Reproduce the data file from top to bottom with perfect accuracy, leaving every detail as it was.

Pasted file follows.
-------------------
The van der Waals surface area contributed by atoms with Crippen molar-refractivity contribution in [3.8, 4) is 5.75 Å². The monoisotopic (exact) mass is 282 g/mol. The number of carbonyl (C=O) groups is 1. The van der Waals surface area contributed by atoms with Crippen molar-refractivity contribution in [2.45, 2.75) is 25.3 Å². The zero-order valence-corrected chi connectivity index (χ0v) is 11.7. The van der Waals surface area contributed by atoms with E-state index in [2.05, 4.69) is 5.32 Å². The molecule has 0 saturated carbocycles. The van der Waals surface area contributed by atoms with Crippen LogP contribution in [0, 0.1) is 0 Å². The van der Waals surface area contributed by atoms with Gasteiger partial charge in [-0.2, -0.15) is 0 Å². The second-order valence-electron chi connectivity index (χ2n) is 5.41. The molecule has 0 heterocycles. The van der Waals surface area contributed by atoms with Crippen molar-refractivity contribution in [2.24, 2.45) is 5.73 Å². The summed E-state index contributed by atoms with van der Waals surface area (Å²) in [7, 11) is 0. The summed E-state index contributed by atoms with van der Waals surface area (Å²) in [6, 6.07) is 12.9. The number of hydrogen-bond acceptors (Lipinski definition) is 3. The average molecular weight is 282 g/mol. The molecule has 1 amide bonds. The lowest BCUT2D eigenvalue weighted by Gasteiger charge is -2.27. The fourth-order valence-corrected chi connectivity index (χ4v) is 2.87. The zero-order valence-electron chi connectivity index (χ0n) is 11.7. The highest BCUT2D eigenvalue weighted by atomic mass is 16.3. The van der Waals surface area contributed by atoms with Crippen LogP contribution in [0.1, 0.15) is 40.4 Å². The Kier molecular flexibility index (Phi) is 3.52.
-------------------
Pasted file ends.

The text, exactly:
The van der Waals surface area contributed by atoms with Crippen molar-refractivity contribution in [3.8, 4) is 5.75 Å². The monoisotopic (exact) mass is 282 g/mol. The number of carbonyl (C=O) groups is 1. The van der Waals surface area contributed by atoms with Crippen molar-refractivity contribution in [2.45, 2.75) is 25.3 Å². The zero-order valence-corrected chi connectivity index (χ0v) is 11.7. The van der Waals surface area contributed by atoms with E-state index in [2.05, 4.69) is 5.32 Å². The molecule has 0 saturated carbocycles. The van der Waals surface area contributed by atoms with Crippen LogP contribution in [0, 0.1) is 0 Å². The van der Waals surface area contributed by atoms with Gasteiger partial charge in [-0.2, -0.15) is 0 Å². The second-order valence-electron chi connectivity index (χ2n) is 5.41. The molecule has 0 heterocycles. The van der Waals surface area contributed by atoms with Crippen molar-refractivity contribution in [2.24, 2.45) is 5.73 Å². The summed E-state index contributed by atoms with van der Waals surface area (Å²) in [7, 11) is 0. The summed E-state index contributed by atoms with van der Waals surface area (Å²) in [6, 6.07) is 12.9. The number of hydrogen-bond acceptors (Lipinski definition) is 3. The average molecular weight is 282 g/mol. The molecule has 1 amide bonds. The lowest BCUT2D eigenvalue weighted by Gasteiger charge is -2.27. The fourth-order valence-corrected chi connectivity index (χ4v) is 2.87. The zero-order valence-electron chi connectivity index (χ0n) is 11.7. The highest BCUT2D eigenvalue weighted by atomic mass is 16.3. The van der Waals surface area contributed by atoms with Crippen LogP contribution in [0.1, 0.15) is 40.4 Å². The Kier molecular flexibility index (Phi) is 3.52.